Tuesday, May 2, 2017
Where can I send my heroine? By Roberta Grieve
Where does a story come from? For some of us it is a character, others a setting, sometimes a plot. For me, the character is the start. I have a young woman in trouble of some sort; she has a problem to solve, Since most of my books are set in the past, the problem might not be the sort of thing that would daunt a modern heroine. Women’s lives were more circumscribed in Victorian times. They often had very little freedom. Whether rich or poor they were bound by the constraints of society. It is my job as a writer to find a way for them to overcome those constraints and find happiness at the end of their journey through the chapters of my book.
I have created heroines from .all classes of society from rich girl Arabella, whose one desire is to be a singer in ‘On Wings of Song’, to orphan housemaid Ruby in ‘Farewell Innocence’.
Arabella is leading a double life, desperate to keep her career as music hall singer Bella a secret from her respectable family. Her rebellious ways lead her into all sorts of adventures which brings me to the title of this blog. ‘Where do I send my heroine?’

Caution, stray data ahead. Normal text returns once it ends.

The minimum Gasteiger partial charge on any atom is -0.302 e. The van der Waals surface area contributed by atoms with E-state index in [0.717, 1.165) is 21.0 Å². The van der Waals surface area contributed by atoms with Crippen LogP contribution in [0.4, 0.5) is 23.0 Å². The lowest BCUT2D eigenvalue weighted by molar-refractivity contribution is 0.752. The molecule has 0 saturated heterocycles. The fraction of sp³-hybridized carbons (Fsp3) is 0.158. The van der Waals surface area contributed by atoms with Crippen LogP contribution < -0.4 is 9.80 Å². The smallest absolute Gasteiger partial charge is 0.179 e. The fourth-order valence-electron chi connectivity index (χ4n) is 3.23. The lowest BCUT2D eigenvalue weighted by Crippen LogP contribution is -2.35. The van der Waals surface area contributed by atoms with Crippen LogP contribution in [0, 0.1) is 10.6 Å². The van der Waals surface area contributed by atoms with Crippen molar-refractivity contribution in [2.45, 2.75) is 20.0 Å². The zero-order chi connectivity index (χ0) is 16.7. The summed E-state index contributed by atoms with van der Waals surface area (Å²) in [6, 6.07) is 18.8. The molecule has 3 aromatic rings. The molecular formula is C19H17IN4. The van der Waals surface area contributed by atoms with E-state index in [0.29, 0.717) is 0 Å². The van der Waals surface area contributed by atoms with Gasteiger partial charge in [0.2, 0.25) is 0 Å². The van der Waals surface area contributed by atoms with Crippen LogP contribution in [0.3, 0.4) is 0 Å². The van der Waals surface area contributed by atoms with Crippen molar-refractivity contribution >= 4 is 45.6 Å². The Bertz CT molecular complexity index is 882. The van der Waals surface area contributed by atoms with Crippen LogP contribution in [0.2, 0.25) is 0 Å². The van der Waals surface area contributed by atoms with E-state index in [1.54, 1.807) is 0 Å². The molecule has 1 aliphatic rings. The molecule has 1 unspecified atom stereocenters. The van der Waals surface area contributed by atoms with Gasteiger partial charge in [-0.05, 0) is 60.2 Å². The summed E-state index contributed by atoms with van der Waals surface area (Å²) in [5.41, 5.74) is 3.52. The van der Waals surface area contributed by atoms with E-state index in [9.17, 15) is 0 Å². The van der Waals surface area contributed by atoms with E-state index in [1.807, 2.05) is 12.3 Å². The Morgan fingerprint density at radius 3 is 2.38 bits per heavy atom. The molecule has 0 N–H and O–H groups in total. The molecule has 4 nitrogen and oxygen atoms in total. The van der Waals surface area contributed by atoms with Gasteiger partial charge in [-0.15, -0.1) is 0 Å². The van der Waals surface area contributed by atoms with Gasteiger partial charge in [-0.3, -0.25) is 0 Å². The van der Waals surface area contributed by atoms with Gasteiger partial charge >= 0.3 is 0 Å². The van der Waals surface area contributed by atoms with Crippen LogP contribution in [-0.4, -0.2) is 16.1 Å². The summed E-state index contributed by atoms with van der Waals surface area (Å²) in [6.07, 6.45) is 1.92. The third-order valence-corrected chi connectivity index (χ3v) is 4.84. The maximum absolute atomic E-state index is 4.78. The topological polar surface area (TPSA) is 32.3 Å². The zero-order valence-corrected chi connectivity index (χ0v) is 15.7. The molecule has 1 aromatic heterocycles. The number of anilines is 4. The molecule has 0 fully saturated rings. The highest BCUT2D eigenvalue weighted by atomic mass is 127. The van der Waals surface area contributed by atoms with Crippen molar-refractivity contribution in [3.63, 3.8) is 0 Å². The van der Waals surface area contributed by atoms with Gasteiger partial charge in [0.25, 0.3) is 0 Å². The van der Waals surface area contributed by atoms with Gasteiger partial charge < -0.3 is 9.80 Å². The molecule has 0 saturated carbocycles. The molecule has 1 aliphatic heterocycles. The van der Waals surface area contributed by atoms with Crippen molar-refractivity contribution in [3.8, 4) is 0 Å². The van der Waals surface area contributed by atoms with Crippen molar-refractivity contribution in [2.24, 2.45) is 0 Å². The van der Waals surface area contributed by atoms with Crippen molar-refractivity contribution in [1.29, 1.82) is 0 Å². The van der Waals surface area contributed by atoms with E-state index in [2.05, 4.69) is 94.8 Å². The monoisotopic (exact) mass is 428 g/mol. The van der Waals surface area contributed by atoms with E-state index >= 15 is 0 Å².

Arabella ends up in the Crimea alongside Florence Nightingale, a far cry from the respectable London square where she lives, and the smoky seediness of the music hall. My heroines may have problems to solve but this is where my problems start.
The answer is research - probably one of the most enjoyable parts of my writing life. I love searching out contemporary accounts of the places my characters visit. I don’t use the internet much, preferring to linger in libraries and museums.
When you have not had the opportunity to travel to far off places it is possible with a writer’s imagination to submerge oneself into the atmosphere of exotic places. In ‘More precious than Jewels’ my heroine Grace ends up in India. I found a wonderful book, ‘Women of the Raj’ consisting of letters and diaries which painted a perfect picture of the country and the sort of life Grace could expect when she arrived in that strange place with its colours and smells.
It is often said that writers should write about what they know and when I started out as a writer I was very nervous of depicting places I could never hope to visit. But I grasped the nettle, did the research and, I hope, managed to show my readers what those places were like – India, Australia, Malta, Crimea – and, next on the list – Russia. Once I’ve done the research, that is.